Send to

Choose Destination
Neurosurgery. 2007 Jun;60(6):1005-14; discussion 1015-6.

Arteriovenous malformations after Leksell gamma knife radiosurgery: rate of obliteration and complications.

Author information

Department of Stereotactic and Radiation Neurosurgery, Na Homolce Hospital, Prague, Czech Republic.



Although relevant information exists regarding the chance of obliterating arteriovenous malformations (AVMs) using radiosurgery, the overall chance of cure after gamma knife radiosurgery is usually only extrapolated from a portion of all monitored patients. This chance and the risks involved in radiosurgery, including repeat treatment when necessary in a defined population of treated patients, were analyzed in our study.


Between October 1992 and June 2000, gamma knife radiosurgery was performed on 330 patients with AVMs. The volume of the AVM nidus ranged from 0.15 to 28.6 cm (median, 3.9 cm). When complete obliteration was not achieved within 3 years, repeat radiosurgery was performed on 76 patients. The volume of the nidus for the second treatment ranged from 0.09 to 16.8 cm (median 2.9 cm). The result was reviewed in 300 (91%) patients after the first round of treatment and in 68 (89.5%) after the second round of treatment.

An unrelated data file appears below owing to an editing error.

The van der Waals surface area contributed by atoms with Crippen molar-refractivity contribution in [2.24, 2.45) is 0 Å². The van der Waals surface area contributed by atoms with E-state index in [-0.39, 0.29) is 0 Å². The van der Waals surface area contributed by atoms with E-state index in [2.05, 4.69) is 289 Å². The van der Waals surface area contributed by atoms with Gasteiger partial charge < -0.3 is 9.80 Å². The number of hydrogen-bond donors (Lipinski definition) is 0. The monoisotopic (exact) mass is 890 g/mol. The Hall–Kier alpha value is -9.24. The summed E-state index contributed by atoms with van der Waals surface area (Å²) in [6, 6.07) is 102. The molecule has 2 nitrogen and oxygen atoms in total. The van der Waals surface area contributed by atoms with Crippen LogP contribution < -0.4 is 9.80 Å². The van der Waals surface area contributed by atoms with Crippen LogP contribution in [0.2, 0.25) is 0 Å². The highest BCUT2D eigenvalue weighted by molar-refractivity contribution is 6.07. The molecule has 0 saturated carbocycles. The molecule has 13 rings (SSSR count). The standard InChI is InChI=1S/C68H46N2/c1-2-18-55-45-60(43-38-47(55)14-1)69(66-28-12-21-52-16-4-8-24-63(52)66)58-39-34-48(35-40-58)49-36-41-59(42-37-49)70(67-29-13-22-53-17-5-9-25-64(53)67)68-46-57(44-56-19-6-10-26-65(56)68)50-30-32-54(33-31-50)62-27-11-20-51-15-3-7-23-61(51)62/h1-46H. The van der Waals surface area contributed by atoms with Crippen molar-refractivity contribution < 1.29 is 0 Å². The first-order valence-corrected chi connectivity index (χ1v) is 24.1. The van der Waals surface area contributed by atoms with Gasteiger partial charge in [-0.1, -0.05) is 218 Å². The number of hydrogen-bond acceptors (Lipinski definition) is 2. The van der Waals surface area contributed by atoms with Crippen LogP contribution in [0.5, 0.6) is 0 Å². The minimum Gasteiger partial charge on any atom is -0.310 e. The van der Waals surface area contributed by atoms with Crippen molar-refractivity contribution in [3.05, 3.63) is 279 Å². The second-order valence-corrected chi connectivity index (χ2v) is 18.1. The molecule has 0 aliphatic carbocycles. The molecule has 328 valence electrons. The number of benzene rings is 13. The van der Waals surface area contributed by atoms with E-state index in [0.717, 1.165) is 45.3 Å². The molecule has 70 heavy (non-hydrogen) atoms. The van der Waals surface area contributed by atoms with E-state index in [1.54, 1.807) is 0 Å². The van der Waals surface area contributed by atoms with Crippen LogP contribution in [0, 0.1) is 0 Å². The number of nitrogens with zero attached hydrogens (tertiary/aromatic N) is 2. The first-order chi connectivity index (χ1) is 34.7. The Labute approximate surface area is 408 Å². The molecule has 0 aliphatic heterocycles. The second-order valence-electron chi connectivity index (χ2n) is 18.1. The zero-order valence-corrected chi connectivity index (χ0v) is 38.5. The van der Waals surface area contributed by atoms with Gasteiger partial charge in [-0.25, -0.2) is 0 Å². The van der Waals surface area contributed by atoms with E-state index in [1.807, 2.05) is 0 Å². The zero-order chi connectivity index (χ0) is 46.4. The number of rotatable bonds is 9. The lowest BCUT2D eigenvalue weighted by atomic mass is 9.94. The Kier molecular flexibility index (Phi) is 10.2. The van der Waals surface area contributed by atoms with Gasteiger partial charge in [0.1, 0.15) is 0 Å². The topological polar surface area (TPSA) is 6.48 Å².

AVM obliteration was achieved in 222 (74%) patients after the first round of radiosurgery and in 47 (69%) after the second. The overall chance of cure was 92% (269 patients). Final angiography verified complete obliteration by 12 to 96 months (median, 25 mo) after initial radiosurgery. Smaller volume AVMs and the application of a higher radiation dose resulted in a higher chance of obliteration. The risk of rebleeding after radiosurgery was 2.1% annually until full obliteration, and the overall mortality from rebleeding was 1%. The risk of permanent morbidity after the first and second radiosurgery treatments were 2.7 and 2.9%, respectively. The cumulative risk of morbidity in both groups of patients was 3.4%.


Although one-quarter of the patients required that the treatment be repeated, gamma knife radiosurgery can offer a high cure rate for patients treated for AVMs with a low risk of morbidity and mortality from rebleeding during the latent period.

[Indexed for MEDLINE]

Supplemental Content

Full text links

Icon for Silverchair Information Systems
Loading ...
Support Center